SINGAPORE – How much screen time for kids is too much? It is up to parents to decide what they are comfortable with, discuss with their children if they are old enough and implement those rules, says Dr Andrew Yee, who does research on how social and technological environments affect the health and well-being of young people.
Parents should note what kids are doing on phones and tablets. “Device use can differ in terms of content and context, and they are not all equal,” says Dr Yee, 32, a Faculty Early Career Award Fellow at the Singapore University of Technology and Design.
He notes that a young child could be passively watching sing-along videos such as Baby Shark or a Daniel Tiger’s Neighbourhood episode aimed at building socio-emotional competency.
Older children could be experimenting with game design and storytelling on platforms such as Roblox or Minecraft or learning violent behaviours through games inappropriate for their age, he adds.
Cooperative video games such as Overcooked and Moving Out can be great ways for families to spend time together.
“These help kids learn how to communicate and work together to overcome various tasks. Hence the device use can be considered family time,” he says.
Dr Yee classifies his five-year-old son Noah’s activities into academic learning such as literacy and numeracy, family and social time, physical activity, free play, and eating. These can involve device use.
“In learning literacy, for example, I might bring in Pokemon videos as the names of Pokemon characters make for an engaging way of teaching phonics to children who like the show, or I might bring in a printed book to read,” he says.
“In family and social time, we might catch a Netflix movie or play video games together.”
Asked how parents can strike a balance between device use and classic playsets, he says they should not be limited by whether the activity is screen-based. Instead, look at what it involves and help kids find the balance in terms of achieving broader developmental goals, such as physical development, socio-emotional competency or language and cognitive development.
He cites the example of a child playing a board game such as Ice Cool and a video game such as Overcooked with his or her family. Both will give quality family time. “The interactions, such as communicating, working together, competing and enjoying one another’s company, are very similar whether it is on a device or in physical form.”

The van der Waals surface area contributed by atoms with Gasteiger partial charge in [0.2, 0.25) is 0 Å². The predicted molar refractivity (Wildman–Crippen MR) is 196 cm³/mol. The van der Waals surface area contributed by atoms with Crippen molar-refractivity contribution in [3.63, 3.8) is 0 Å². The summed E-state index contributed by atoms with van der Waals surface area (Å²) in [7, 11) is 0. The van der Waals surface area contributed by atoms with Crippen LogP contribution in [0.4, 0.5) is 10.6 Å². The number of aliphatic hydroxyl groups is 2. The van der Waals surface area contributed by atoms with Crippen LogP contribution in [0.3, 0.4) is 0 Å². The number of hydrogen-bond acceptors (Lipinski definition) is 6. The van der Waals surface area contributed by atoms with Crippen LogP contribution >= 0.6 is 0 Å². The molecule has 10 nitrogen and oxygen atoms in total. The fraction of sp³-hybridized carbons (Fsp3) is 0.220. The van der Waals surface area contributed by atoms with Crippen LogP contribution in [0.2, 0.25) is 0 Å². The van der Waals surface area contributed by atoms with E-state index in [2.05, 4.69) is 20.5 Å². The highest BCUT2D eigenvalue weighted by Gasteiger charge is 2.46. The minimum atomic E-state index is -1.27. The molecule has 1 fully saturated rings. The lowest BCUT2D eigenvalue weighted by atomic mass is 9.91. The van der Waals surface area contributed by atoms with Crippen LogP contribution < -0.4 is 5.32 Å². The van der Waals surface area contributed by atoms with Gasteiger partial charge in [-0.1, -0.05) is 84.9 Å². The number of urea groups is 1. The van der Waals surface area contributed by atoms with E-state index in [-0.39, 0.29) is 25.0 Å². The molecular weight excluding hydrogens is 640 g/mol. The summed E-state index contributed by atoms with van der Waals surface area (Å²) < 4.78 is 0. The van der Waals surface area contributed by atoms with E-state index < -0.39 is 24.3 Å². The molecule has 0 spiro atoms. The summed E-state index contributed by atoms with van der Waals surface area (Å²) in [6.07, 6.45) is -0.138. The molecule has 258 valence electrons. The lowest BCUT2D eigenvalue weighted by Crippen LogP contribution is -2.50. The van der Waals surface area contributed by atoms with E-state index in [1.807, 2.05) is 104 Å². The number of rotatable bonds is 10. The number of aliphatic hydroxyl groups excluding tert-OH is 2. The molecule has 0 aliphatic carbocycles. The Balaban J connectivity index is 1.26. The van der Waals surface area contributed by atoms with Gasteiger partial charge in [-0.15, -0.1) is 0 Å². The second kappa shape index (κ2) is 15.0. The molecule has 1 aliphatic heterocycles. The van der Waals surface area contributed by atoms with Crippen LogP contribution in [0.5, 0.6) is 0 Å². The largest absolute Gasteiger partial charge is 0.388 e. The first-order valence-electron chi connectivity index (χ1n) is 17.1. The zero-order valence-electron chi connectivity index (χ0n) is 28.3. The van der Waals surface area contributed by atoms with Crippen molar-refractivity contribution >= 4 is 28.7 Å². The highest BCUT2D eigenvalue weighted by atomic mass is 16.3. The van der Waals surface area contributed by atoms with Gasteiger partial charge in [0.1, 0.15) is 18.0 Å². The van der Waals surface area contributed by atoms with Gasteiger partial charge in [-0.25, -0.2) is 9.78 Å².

That said, make sure your kids take frequent breaks from looking at screens and schedule outdoor play to protect their eyesight and help them develop physically.
But it would be a mistake to rely on devices to get children to sit still during meals or to calm them down when they get upset.
“Kids may end up depending on devices to manage their emotions rather than learning how to recognise, confront and regulate their feelings. Parents must be aware of this and to use devices in healthy ways.”
Andrew Yee’s recommended apps
TEACH YOUR MONSTER TO READ
$6.98, from App Store;
$7.98 from Google Play
“It introduces the basic building blocks of the
English language in an engaging way. I like that the game is designed to allow children of similar ages to progress differently depending on their literacy level. This is critical, as research has shown that language development can vary during the pre-school years.
“We have been using it for a year and it is the best one, so far, in terms of continued engagement and learning.”
$12.98, from App Store; free (with in-app purchases), from Google Play
“This is also an interesting app to teach children new words. My son thinks it’s funny the letters can be interacted with. He has to arrange the letters in order to form the word that was introduced. When he gets it right, it turns into a monster that makes sounds.
“I’d like to emphasise that it is important to help children transfer what they have learnt from screen to print. Parents can point out how certain words appear in books.”